The sternly reserved expression of this portrait bust may come as a surprise in a work of the great baroque sculptor and architect Bernini. The restrained treatment must owe something to the fact that the sculptor was working not from a living subject but from the painted portrait of a man who had died in 1600, when Bernini was two years old. Around 1623 Bernini's good friend Maffeo Barberini, the newly elected Pope Urban VIII, commissioned busts of his family, including this beloved uncle.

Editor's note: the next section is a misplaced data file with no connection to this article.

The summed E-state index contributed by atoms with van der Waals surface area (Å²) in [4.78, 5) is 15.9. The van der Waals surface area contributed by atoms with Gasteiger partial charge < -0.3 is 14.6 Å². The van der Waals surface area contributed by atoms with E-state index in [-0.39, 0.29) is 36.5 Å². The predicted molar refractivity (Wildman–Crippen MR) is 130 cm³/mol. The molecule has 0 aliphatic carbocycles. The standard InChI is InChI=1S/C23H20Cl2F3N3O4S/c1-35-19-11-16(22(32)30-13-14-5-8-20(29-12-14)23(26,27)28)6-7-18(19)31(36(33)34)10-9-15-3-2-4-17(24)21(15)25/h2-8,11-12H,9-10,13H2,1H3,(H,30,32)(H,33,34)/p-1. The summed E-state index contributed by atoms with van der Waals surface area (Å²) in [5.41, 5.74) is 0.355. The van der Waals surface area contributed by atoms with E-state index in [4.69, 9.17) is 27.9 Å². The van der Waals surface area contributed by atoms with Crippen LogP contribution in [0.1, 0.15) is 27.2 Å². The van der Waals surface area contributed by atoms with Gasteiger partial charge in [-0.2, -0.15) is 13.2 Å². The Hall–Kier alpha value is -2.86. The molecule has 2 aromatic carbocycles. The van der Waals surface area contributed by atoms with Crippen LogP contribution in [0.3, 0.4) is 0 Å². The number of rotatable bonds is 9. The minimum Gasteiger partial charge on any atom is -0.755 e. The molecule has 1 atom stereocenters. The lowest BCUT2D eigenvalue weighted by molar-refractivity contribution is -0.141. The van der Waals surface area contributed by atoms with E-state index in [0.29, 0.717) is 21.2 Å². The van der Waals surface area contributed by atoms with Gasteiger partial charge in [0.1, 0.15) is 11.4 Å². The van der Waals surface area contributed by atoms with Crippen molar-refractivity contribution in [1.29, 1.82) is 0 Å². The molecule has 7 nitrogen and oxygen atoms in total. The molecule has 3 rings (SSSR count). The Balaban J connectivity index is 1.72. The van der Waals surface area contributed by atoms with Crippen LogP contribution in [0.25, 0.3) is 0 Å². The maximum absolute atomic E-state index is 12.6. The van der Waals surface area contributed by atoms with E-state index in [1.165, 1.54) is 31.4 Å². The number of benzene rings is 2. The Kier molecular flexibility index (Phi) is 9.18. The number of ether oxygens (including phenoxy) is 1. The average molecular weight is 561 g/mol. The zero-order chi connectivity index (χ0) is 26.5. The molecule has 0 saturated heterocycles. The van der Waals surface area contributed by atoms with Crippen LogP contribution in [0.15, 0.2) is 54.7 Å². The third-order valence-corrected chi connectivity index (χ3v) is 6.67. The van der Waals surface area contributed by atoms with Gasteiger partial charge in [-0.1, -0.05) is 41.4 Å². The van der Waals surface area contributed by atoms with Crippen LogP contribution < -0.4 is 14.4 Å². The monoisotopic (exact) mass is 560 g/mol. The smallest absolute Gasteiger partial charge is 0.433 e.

With the needs of his patron in mind, Bernini created a noble and dignified paternal presence in the ancient Roman tradition of ancestral portraiture. He chose a bust form that includes most of the chest, and curved the truncation to echo the arch of the spreading shoulders, producing an effect both of harmony and imposing physical bulk. Shadows play over Francesco's aged face, especially in the sunken temples, and beneath the bushy eyebrows. The sagging flesh of the cheeks appears soft and pliant. The sculptor's drill has pierced dark wells between the tufts of the silky beard. The mantle falls in broad folds that contrast with the crinkly pleats of the surplice below. These varied forms and textures show how successfully Bernini strove to compensate for marble's lack of color.